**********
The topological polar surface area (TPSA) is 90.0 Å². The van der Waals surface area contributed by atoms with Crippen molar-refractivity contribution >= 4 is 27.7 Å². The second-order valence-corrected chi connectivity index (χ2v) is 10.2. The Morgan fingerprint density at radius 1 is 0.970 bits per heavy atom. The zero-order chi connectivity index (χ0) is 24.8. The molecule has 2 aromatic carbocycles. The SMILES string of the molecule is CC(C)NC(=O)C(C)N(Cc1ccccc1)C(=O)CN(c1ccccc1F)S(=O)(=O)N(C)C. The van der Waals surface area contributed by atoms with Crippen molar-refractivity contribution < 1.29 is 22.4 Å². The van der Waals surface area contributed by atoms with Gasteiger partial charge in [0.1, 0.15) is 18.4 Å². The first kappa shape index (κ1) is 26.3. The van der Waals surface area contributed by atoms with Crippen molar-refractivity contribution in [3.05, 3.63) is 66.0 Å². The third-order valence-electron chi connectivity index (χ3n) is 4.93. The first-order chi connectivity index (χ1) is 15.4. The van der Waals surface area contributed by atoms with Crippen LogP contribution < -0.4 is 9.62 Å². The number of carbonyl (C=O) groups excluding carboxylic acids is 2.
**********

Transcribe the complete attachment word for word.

The topological polar surface area (TPSA) is 90.0 Å². The van der Waals surface area contributed by atoms with Crippen molar-refractivity contribution >= 4 is 27.7 Å². The second-order valence-corrected chi connectivity index (χ2v) is 10.2. The Morgan fingerprint density at radius 1 is 0.970 bits per heavy atom. The zero-order chi connectivity index (χ0) is 24.8. The molecule has 2 aromatic carbocycles. The SMILES string of the molecule is CC(C)NC(=O)C(C)N(Cc1ccccc1)C(=O)CN(c1ccccc1F)S(=O)(=O)N(C)C. The van der Waals surface area contributed by atoms with Crippen molar-refractivity contribution < 1.29 is 22.4 Å². The van der Waals surface area contributed by atoms with Gasteiger partial charge in [0.1, 0.15) is 18.4 Å². The first kappa shape index (κ1) is 26.3. The van der Waals surface area contributed by atoms with Crippen molar-refractivity contribution in [3.05, 3.63) is 66.0 Å². The third-order valence-electron chi connectivity index (χ3n) is 4.93. The first-order chi connectivity index (χ1) is 15.4. The van der Waals surface area contributed by atoms with Crippen LogP contribution < -0.4 is 9.62 Å². The number of carbonyl (C=O) groups excluding carboxylic acids is 2.